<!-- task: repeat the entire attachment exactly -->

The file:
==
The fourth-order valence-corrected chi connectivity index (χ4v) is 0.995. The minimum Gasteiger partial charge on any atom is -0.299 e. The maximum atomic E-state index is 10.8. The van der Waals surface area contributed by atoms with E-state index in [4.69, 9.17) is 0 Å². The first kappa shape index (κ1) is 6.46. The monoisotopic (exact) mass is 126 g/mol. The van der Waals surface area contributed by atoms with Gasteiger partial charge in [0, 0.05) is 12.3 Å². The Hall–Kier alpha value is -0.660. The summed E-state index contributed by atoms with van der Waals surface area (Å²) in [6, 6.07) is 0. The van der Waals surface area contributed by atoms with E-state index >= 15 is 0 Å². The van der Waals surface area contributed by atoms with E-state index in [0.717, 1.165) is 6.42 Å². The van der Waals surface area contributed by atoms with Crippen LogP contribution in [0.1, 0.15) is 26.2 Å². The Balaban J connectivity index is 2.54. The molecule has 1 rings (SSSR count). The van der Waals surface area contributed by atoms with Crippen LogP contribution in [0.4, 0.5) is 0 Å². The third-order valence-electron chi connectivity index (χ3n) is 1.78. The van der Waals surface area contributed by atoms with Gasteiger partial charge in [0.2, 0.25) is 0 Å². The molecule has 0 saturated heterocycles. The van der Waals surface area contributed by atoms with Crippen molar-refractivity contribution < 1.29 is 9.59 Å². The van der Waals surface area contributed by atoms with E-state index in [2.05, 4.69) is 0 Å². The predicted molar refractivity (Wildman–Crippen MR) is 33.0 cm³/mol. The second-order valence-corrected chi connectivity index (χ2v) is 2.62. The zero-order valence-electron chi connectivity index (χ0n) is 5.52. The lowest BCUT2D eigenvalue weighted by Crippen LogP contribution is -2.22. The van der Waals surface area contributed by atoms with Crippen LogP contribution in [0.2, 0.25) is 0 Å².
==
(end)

The fourth-order valence-corrected chi connectivity index (χ4v) is 0.995. The minimum Gasteiger partial charge on any atom is -0.299 e. The maximum atomic E-state index is 10.8. The van der Waals surface area contributed by atoms with E-state index in [4.69, 9.17) is 0 Å². The first kappa shape index (κ1) is 6.46. The monoisotopic (exact) mass is 126 g/mol. The van der Waals surface area contributed by atoms with Gasteiger partial charge in [0, 0.05) is 12.3 Å². The Hall–Kier alpha value is -0.660. The summed E-state index contributed by atoms with van der Waals surface area (Å²) in [6, 6.07) is 0. The van der Waals surface area contributed by atoms with E-state index >= 15 is 0 Å². The van der Waals surface area contributed by atoms with E-state index in [0.717, 1.165) is 6.42 Å². The van der Waals surface area contributed by atoms with Crippen LogP contribution in [0.1, 0.15) is 26.2 Å². The Balaban J connectivity index is 2.54. The molecule has 1 rings (SSSR count). The van der Waals surface area contributed by atoms with Crippen LogP contribution in [0.4, 0.5) is 0 Å². The third-order valence-electron chi connectivity index (χ3n) is 1.78. The van der Waals surface area contributed by atoms with Gasteiger partial charge in [0.2, 0.25) is 0 Å². The molecule has 0 saturated heterocycles. The van der Waals surface area contributed by atoms with Crippen molar-refractivity contribution < 1.29 is 9.59 Å². The van der Waals surface area contributed by atoms with E-state index in [2.05, 4.69) is 0 Å². The predicted molar refractivity (Wildman–Crippen MR) is 33.0 cm³/mol. The second-order valence-corrected chi connectivity index (χ2v) is 2.62. The zero-order valence-electron chi connectivity index (χ0n) is 5.52. The lowest BCUT2D eigenvalue weighted by Crippen LogP contribution is -2.22. The van der Waals surface area contributed by atoms with Crippen LogP contribution in [0.2, 0.25) is 0 Å².